Some of the most innovative and cutting-edge construction research in Scotland was shown off by education and industry partners at a conference in Edinburgh.
Latest advances in training and development
The construction research showcase event highlighted projects that support skills development and training in Scotland, with the aim of informing policy and practice. Projects on show ranged from the application of new technology for training, maintenance of historic buildings, learning from construction practice, diversity in the workforce, community benefits in public procurement and future skills
The event was organised by Edinburgh College, Heriot-Watt University and the Construction Industry Training Board (CITB), and was hosted at the Institute of Construction and Building Crafts (ICBC) at the Edinburgh College's Granton Campus.
Collaboration is absolutely crucial in ensuring we're meeting the evolving skills and training needs of the sector to support its future development and prosperity
Researchers from the event partners were joined by colleagues from City of Glasgow College, Historic Scotland, Edinburgh Napier University, Constructionarium Scotland, Learn Direct and Build, and The Scottish Government to present the latest work in the field. Around 40 industry and education delegates attended.
Most of the projects on show are funded by the CITB's Joint Investment Strategy Fund.
Immersive Controlled Environment
Among the schemes providing live practical demonstrations on the day was the Immersive Controlled Environment (ICE) project, developed at Heriot-Watt University and based at Edinburgh College.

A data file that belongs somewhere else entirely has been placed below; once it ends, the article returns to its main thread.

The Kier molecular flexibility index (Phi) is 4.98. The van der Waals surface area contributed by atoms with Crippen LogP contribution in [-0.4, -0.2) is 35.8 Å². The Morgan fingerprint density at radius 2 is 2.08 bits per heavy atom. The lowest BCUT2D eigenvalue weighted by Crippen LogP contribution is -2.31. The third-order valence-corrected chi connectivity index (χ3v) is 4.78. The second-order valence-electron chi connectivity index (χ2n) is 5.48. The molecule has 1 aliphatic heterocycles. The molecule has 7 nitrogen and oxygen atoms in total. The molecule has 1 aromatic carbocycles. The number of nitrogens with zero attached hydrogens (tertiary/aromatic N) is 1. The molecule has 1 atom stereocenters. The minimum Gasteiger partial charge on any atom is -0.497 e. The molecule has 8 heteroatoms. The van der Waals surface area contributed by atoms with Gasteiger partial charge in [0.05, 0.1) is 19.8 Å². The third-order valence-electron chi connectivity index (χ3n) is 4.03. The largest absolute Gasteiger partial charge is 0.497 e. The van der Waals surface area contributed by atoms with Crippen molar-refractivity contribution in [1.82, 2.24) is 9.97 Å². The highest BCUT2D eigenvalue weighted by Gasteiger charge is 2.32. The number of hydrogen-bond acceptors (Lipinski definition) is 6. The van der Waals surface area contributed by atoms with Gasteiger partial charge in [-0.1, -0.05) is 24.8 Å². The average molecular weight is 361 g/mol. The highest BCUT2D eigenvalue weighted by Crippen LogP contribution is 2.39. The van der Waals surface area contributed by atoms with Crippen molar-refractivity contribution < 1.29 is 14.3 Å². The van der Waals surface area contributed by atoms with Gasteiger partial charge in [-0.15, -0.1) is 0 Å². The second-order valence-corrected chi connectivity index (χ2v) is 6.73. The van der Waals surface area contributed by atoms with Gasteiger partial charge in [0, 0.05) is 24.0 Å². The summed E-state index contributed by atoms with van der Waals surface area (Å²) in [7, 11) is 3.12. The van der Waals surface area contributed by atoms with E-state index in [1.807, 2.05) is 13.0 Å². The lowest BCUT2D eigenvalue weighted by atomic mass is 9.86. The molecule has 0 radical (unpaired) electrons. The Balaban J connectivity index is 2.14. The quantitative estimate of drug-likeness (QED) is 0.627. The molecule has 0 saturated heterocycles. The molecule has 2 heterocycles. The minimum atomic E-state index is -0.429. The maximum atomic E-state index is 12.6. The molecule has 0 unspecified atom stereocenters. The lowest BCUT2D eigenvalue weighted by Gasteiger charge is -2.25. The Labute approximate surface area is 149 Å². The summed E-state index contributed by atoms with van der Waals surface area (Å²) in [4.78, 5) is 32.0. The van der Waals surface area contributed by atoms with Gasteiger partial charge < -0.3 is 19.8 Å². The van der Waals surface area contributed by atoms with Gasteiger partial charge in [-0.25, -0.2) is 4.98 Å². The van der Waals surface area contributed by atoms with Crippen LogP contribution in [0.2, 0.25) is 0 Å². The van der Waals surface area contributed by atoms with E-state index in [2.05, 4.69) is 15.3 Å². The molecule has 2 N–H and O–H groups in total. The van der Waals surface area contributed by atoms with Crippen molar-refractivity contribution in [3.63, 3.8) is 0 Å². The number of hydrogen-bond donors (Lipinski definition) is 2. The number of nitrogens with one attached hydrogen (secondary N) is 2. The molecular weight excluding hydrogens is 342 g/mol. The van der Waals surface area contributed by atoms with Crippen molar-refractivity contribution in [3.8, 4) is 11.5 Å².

ICE applies cutting-edge mixed reality and motion tracking technologies to give construction students the experience of realistic construction site conditions but in a safe environment, while providing real-time objective performance feedback. The system can simulate the feeling of being hundreds of feet up in the air and can immerse a trainee in a virtual training scenario. The technology is not yet being used in the classroom but when it is fully developed it can allow trainees to manually interact with objects in the real world that are visible within the virtual world.
This project is complemented by Learn Direct and Build's CITB-funded Built Environment e-Learning Project (BEEP), which was also shown live at the showcase. BEEP is producing new e-learning materials for the classroom and workshop to give students more options for self-directed study.
Collaborative research and practice
Dr Mohamed Abdel-Wahab from Heriot-Watt University, one of the organisers of the research showcase and co-principal investigator of the ICE project alongside Heriot-Watt colleague Dr Frédéric Bosché, said: "We are very privileged to have so many influential people from industry and education, as well as the Scottish Government attending the event.
"Collaboration is absolutely crucial in ensuring we're meeting the evolving skills and training needs of the sector to support its future development and prosperity. We're lucky that among our partners there's an excellent collegiate atmosphere, and the work that others are doing gives me huge confidence that we're helping to make the industry stronger."
Commenting on the ICE project, Dr Bosché said: "From a technological viewpoint, we are using state-of-the-art sensing and data-processing solutions and aim to integrate them in a unique way.
"This project is thus world leading not just by its focus on construction manual trade training, but also by the technological advancements it is attempting to make. Our team is really excited about this opportunity."
John Laing, head of the ICBC at Edinburgh College, said: "We work really closely with our colleagues at universities and within the industry so we're delighted to see them here in one place. Sharing research and practice gives us the understanding to cater for the needs of our students and the construction industry, and it will help us ensure we can sustain investment in training."